Bear Hugs

30-big-hug11Last week was seriously one of those weeks. Not just a day, but a whole week. Thursday seemed to top it all off with spilled breakfast, broken attic door that prevented us parking in our garage, busting my lower lip wide open (it even bruised for a few days!), a coupon for a special on some groceries was to be active the day after I tried to use it at the store, I discovered my shirt had become dirty at some point in the hour since I’d been dressed when I was walking into the store…the list could go on. Seriously, that was all in one day. It was awful.

I very distinctly recall that several times throughout the course of the day I had longed for an embrace from my husband. Have you met him? He’s not a small man. His hands are the size of my face. So when he hugs me, his arms more than wrap around me and it’s like I’m suddenly enfolded in a warm (and hairy) blanket. Bear hugs. That’s what they are. Bear hugs were what I wanted so badly on that terrible, horrible, no good, very bad day of a Thursday. He wasn’t there though, so I thought I would see if hugging my little ones would help.

That probably sounds like I’m settling for whatever meager gifts my children could offer with their hugs, but it’s not like that. In fact, I went looking for their hugs because I’d remembered in those moments of desperation that when two people hug there is a chemical and physiological response in the body and brain. Did you know that? Yup. Between giving your body a boost of oxytocin and lowering your blood pressure, hugs are stress relievers and help reduce our fears and desire to panic.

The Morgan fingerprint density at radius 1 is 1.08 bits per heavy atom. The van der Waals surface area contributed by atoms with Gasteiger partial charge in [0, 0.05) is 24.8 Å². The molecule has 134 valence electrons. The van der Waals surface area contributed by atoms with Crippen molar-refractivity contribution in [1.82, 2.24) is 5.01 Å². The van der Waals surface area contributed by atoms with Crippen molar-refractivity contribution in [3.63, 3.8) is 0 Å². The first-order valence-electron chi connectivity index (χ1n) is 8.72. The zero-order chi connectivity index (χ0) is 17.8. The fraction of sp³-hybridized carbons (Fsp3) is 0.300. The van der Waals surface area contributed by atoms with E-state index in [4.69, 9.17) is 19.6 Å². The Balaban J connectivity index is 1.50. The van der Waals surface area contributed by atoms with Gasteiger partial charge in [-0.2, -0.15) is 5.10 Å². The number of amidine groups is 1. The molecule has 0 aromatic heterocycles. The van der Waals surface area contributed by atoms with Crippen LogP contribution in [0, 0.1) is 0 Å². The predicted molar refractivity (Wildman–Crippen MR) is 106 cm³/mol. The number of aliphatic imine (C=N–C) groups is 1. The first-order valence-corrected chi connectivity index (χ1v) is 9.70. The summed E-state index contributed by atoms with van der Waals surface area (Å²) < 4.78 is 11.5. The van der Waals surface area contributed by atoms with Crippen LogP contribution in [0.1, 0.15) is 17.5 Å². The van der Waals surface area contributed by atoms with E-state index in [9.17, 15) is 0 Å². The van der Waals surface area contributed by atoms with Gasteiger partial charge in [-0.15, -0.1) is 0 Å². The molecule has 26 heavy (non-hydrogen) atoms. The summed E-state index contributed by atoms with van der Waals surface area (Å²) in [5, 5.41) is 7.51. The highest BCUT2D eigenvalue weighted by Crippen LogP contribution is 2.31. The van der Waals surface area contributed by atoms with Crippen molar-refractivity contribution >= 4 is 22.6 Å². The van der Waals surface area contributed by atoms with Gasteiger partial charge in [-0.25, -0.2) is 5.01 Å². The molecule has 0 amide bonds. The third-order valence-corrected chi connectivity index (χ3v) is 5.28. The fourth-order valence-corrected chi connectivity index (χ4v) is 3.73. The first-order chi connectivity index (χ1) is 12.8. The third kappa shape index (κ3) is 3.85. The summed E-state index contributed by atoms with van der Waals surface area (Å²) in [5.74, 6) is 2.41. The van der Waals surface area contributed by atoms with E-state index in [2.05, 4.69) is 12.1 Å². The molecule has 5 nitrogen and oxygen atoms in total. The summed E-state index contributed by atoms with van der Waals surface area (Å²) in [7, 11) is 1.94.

I’m thankful that my Medium Banana is such a hugger, and so I went after him first. Haha! The Big Banana is a little tougher to capture for a hug these days (Who said he could turn 8 in July? Hmmm?), but he is sensitive and can recognize when I have a great need for hugs. Thank God they love this mean ol’ Momma!

It seems to me that I need to be hugging my family members more often throughout the day since I’m such a stressed individual. Yet this has caused me to think about how hugs can help others feel loved and appreciated as well. Of course, there are folks who don’t like to be touched or hugged (even though they probably need it the most) so I try to remember to ask folks outside my family if it’s okay that I hug them before I do so. Hugs are nice. Hugs make me think of my friend Ellen. She’s a hugger if ever I’ve known one, and she doesn’t care who you are or where you’ve been; that girl will give you cheek-to-cheek hugsevery. single. time. she sees you. And I love that about her. I’m going to work on hugging more often, and y’all should too!

P.S. Carrying your kiddos can help you achieve those hug quotas for the day, too! Hug-Its-Good-For-Your-Health-ybz221DESI64-600x489



  1. larissa arias · March 15, 2016

    I’m not a huggy/touchy person but I can relate to craving a huge hug from the husband on a bad day. (Only mine, not yours.) I am consciously trying to hug more, Emory’s love language is physical touch. Thanks for sharing! Last week was hard. Glad it wasn’t just me!

    Liked by 1 person

    • Ashley B · March 15, 2016

      My middle kid’s love language is physical touch, too. Sometimes it’s just too much though!


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